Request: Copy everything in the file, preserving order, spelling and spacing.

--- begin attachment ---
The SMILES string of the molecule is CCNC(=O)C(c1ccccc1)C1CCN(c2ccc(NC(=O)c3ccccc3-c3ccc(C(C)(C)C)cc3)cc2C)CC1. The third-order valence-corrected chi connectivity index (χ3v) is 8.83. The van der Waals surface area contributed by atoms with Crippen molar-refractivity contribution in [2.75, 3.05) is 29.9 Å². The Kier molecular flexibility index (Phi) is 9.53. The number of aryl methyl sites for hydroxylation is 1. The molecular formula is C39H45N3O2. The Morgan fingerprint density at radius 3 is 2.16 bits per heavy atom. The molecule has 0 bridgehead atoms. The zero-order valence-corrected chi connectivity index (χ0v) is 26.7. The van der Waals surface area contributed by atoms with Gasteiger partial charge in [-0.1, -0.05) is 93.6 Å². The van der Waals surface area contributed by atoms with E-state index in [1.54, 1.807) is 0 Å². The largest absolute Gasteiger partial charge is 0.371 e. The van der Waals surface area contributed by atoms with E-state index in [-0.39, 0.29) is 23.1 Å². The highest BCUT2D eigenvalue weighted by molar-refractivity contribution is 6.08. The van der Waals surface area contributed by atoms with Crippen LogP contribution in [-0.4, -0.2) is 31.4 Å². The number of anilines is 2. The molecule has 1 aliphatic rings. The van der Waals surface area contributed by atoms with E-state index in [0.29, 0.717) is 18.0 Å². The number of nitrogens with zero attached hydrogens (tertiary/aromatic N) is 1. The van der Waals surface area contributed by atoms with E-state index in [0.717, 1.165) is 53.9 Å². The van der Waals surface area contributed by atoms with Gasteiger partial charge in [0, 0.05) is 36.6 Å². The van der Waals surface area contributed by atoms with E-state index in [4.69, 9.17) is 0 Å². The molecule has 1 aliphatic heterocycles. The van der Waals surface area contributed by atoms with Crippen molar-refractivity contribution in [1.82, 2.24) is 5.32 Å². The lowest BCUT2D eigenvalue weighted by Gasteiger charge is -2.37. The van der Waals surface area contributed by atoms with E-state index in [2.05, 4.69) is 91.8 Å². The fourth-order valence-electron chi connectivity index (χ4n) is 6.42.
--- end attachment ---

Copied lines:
The SMILES string of the molecule is CCNC(=O)C(c1ccccc1)C1CCN(c2ccc(NC(=O)c3ccccc3-c3ccc(C(C)(C)C)cc3)cc2C)CC1. The third-order valence-corrected chi connectivity index (χ3v) is 8.83. The van der Waals surface area contributed by atoms with Crippen molar-refractivity contribution in [2.75, 3.05) is 29.9 Å². The Kier molecular flexibility index (Phi) is 9.53. The number of aryl methyl sites for hydroxylation is 1. The molecular formula is C39H45N3O2. The Morgan fingerprint density at radius 3 is 2.16 bits per heavy atom. The molecule has 0 bridgehead atoms. The zero-order valence-corrected chi connectivity index (χ0v) is 26.7. The van der Waals surface area contributed by atoms with Gasteiger partial charge in [-0.1, -0.05) is 93.6 Å². The van der Waals surface area contributed by atoms with E-state index in [1.54, 1.807) is 0 Å². The largest absolute Gasteiger partial charge is 0.371 e. The van der Waals surface area contributed by atoms with E-state index in [-0.39, 0.29) is 23.1 Å². The highest BCUT2D eigenvalue weighted by molar-refractivity contribution is 6.08. The van der Waals surface area contributed by atoms with Crippen LogP contribution in [-0.4, -0.2) is 31.4 Å². The number of anilines is 2. The molecule has 1 aliphatic rings. The van der Waals surface area contributed by atoms with E-state index in [0.29, 0.717) is 18.0 Å². The number of nitrogens with zero attached hydrogens (tertiary/aromatic N) is 1. The van der Waals surface area contributed by atoms with E-state index in [0.717, 1.165) is 53.9 Å². The van der Waals surface area contributed by atoms with Gasteiger partial charge in [0, 0.05) is 36.6 Å². The van der Waals surface area contributed by atoms with E-state index in [4.69, 9.17) is 0 Å². The molecule has 1 aliphatic heterocycles. The van der Waals surface area contributed by atoms with Crippen molar-refractivity contribution in [1.82, 2.24) is 5.32 Å². The lowest BCUT2D eigenvalue weighted by Gasteiger charge is -2.37. The van der Waals surface area contributed by atoms with E-state index in [2.05, 4.69) is 91.8 Å². The fourth-order valence-electron chi connectivity index (χ4n) is 6.42.